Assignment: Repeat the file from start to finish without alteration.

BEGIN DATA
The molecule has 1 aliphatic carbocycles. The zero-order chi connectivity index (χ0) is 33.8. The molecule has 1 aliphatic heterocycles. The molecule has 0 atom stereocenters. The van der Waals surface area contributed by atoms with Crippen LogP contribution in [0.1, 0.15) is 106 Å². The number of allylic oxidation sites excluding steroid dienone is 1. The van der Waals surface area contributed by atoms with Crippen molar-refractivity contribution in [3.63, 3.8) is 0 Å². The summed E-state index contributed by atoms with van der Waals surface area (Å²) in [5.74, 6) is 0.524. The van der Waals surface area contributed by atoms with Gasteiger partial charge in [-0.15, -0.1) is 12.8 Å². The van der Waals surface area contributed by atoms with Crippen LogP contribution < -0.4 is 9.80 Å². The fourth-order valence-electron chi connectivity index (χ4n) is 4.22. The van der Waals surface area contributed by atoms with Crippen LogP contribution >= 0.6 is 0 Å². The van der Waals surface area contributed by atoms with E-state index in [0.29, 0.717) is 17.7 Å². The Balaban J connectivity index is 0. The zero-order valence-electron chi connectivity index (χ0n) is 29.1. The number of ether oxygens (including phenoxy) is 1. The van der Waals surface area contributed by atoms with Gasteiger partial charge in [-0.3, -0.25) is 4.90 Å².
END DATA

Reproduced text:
The molecule has 1 aliphatic carbocycles. The zero-order chi connectivity index (χ0) is 33.8. The molecule has 1 aliphatic heterocycles. The molecule has 0 atom stereocenters. The van der Waals surface area contributed by atoms with Crippen LogP contribution in [0.1, 0.15) is 106 Å². The number of allylic oxidation sites excluding steroid dienone is 1. The van der Waals surface area contributed by atoms with Crippen molar-refractivity contribution in [3.63, 3.8) is 0 Å². The summed E-state index contributed by atoms with van der Waals surface area (Å²) in [5.74, 6) is 0.524. The van der Waals surface area contributed by atoms with Gasteiger partial charge in [-0.15, -0.1) is 12.8 Å². The van der Waals surface area contributed by atoms with Crippen LogP contribution < -0.4 is 9.80 Å². The fourth-order valence-electron chi connectivity index (χ4n) is 4.22. The van der Waals surface area contributed by atoms with Crippen LogP contribution >= 0.6 is 0 Å². The van der Waals surface area contributed by atoms with E-state index in [0.29, 0.717) is 17.7 Å². The Balaban J connectivity index is 0. The zero-order valence-electron chi connectivity index (χ0n) is 29.1. The number of ether oxygens (including phenoxy) is 1. The van der Waals surface area contributed by atoms with Gasteiger partial charge in [-0.3, -0.25) is 4.90 Å².